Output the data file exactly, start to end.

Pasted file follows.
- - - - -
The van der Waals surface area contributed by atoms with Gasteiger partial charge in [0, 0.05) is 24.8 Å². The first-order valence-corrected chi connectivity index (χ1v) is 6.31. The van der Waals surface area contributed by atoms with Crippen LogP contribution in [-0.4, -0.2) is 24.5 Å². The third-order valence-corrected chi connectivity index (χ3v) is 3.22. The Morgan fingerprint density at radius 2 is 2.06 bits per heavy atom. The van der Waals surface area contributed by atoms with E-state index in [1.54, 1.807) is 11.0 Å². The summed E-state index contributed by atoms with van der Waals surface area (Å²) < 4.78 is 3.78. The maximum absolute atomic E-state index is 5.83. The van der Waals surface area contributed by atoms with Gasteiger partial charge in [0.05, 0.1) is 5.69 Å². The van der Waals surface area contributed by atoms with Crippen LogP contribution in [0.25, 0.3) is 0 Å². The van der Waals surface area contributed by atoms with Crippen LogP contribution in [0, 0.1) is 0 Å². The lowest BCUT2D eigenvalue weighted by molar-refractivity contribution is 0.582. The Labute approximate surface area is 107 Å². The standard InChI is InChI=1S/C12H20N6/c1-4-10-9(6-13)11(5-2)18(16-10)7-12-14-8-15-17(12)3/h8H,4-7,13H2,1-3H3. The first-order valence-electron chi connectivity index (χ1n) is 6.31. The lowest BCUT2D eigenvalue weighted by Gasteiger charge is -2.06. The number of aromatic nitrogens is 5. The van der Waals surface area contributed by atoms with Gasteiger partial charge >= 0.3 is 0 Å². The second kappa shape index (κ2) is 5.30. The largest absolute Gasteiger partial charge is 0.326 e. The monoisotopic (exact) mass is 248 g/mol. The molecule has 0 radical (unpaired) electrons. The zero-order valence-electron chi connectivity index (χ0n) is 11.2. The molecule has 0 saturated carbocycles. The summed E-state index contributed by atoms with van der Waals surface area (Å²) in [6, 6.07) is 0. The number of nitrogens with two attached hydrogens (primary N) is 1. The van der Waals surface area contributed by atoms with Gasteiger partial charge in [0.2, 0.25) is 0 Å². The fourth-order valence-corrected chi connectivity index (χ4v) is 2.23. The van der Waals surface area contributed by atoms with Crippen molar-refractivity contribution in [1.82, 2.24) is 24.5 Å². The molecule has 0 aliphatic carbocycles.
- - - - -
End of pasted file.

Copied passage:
The van der Waals surface area contributed by atoms with Gasteiger partial charge in [0, 0.05) is 24.8 Å². The first-order valence-corrected chi connectivity index (χ1v) is 6.31. The van der Waals surface area contributed by atoms with Crippen LogP contribution in [-0.4, -0.2) is 24.5 Å². The third-order valence-corrected chi connectivity index (χ3v) is 3.22. The Morgan fingerprint density at radius 2 is 2.06 bits per heavy atom. The van der Waals surface area contributed by atoms with E-state index in [1.54, 1.807) is 11.0 Å². The summed E-state index contributed by atoms with van der Waals surface area (Å²) < 4.78 is 3.78. The maximum absolute atomic E-state index is 5.83. The van der Waals surface area contributed by atoms with Gasteiger partial charge in [0.05, 0.1) is 5.69 Å². The van der Waals surface area contributed by atoms with Crippen LogP contribution in [0.25, 0.3) is 0 Å². The van der Waals surface area contributed by atoms with Crippen LogP contribution in [0, 0.1) is 0 Å². The lowest BCUT2D eigenvalue weighted by molar-refractivity contribution is 0.582. The Labute approximate surface area is 107 Å². The standard InChI is InChI=1S/C12H20N6/c1-4-10-9(6-13)11(5-2)18(16-10)7-12-14-8-15-17(12)3/h8H,4-7,13H2,1-3H3. The first-order valence-electron chi connectivity index (χ1n) is 6.31. The lowest BCUT2D eigenvalue weighted by Gasteiger charge is -2.06. The number of aromatic nitrogens is 5. The van der Waals surface area contributed by atoms with Gasteiger partial charge >= 0.3 is 0 Å². The second kappa shape index (κ2) is 5.30. The largest absolute Gasteiger partial charge is 0.326 e. The monoisotopic (exact) mass is 248 g/mol. The molecule has 0 radical (unpaired) electrons. The zero-order valence-electron chi connectivity index (χ0n) is 11.2. The molecule has 0 saturated carbocycles. The summed E-state index contributed by atoms with van der Waals surface area (Å²) in [6, 6.07) is 0. The number of nitrogens with two attached hydrogens (primary N) is 1. The van der Waals surface area contributed by atoms with Gasteiger partial charge in [0.2, 0.25) is 0 Å². The fourth-order valence-corrected chi connectivity index (χ4v) is 2.23. The van der Waals surface area contributed by atoms with Crippen molar-refractivity contribution in [1.82, 2.24) is 24.5 Å². The molecule has 0 aliphatic carbocycles.